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ACMS Research

The Centre’s interdisciplinary research is organised around five primary themes with individual projects often spanning two or more research areas. Masters and Doctoral students regularly nest their work within the Centre’s short and long term projects.

Representation and knowledge production: 

Exploring the politics of producing, communicating and using knowledge to improve responses to migration in southern Africa

To inform the development of improved responses to migration within southern Africa, the politics of producing, communicating and using knowledge need to be better understood.

Concerned by the multiple intersecting factors associated with power and representation in research, this theme aims to experiment with different approaches to the study of migration, including: photography and documentary projects; the mapping and visualisation of research data; ways of translating and communicating research; and, the role of advocacy research.

This theme includes the MoVE:Method:Visual:Explore project which focuses on the development of visual and other involved methodologies to research the lived experiences of migrants in southern Africa. MoVE explores the co-production of knowledge through the development of partnerships with migrant groups, including LGBTIQ migrants and migrants who sell sex. With the aim of developing improved ways to integrate social action with research, MoVE involves collaboration with migrant participants, existing social movements, qualified facilitators and trainers, and research students engaged in participatory research methods. Various visual methods - including photography, narrative writing, participatory theatre, collage, poetry - and other arts-based approaches are explored as ways of producing, analysing, and disseminating research data.

Socio-spatial transformations

The movements of people create new social spaces while potentially transforming the institutional, economic, and physical infrastructure around them. Informed by foundational questions in comparative politics, human geography, and sociology this theme explores the constitution of social subjectivities and citizenship across a diversity of African sites which are origins, stations or destinations for people on the move.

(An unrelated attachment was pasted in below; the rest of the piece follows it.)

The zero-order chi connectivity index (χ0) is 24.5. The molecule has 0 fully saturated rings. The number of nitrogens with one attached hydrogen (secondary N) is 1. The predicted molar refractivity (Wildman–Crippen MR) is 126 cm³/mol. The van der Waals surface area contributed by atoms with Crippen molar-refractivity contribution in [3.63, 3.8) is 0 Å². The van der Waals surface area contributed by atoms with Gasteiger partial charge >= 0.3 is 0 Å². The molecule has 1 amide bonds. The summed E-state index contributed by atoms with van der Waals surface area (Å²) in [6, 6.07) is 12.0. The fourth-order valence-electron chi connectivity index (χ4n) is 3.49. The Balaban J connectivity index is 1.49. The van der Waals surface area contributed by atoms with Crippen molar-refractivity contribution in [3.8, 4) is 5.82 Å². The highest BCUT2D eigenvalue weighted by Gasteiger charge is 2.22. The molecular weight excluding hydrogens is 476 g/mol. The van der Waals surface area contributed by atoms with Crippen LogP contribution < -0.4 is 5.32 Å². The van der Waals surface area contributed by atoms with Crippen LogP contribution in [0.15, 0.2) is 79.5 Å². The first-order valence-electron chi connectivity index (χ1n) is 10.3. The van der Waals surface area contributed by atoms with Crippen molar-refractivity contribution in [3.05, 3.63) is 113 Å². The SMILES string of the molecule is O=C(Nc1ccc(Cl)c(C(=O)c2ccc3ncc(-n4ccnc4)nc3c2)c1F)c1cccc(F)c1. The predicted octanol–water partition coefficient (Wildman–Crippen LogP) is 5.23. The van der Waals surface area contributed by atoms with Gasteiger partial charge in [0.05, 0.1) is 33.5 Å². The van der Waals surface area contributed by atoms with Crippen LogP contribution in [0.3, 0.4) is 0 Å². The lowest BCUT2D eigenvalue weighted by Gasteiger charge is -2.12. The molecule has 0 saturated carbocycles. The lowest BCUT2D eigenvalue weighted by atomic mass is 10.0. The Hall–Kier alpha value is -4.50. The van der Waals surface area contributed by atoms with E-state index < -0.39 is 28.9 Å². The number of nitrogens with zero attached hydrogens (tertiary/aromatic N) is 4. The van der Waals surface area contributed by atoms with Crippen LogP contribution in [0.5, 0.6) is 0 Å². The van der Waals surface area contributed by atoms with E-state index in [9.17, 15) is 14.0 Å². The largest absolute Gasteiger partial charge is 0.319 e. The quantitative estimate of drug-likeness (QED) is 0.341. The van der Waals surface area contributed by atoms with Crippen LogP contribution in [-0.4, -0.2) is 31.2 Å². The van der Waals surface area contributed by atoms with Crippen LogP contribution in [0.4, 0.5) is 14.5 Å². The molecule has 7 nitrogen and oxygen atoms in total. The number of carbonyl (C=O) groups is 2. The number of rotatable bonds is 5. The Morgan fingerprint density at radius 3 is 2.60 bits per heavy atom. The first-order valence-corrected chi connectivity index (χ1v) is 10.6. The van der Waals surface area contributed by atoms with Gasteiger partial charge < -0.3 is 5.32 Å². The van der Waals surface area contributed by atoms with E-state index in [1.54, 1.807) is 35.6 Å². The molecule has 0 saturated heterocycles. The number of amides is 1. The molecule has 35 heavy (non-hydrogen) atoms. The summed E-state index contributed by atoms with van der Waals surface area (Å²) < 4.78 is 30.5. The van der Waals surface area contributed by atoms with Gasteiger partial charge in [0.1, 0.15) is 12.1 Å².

Using quantitative, qualitative and visual methodologies to explore how human mobility is reshaping Africa’s socio-economic landscape across multiple dimensions: migratory trajectories and patterns of on-going mobility; linguistic, ethnic and religious heterogeneity; economic inequality; institutional and organizational affiliations, nationality, ethnicity, sex, household structure; and translocal connections and social networks.

Regulation of law and policy

Research undertaken in this theme seeks to understand the de facto regulation of territory and people in spaces characterised by ongoing mobility and heightening socio-economic heterogeneity. Drawing from international relations, public administration, and law and society, it both documents the social and legal frameworks governing movement and migrants’ activities while questioning their practical outcomes and relative significance.  It works from the perspectives that, while the most important regulations may be linked to formal structures (laws, by-laws, and official regulation), across much of Africa regulation comes via radically decentred institutional systems of power and authority.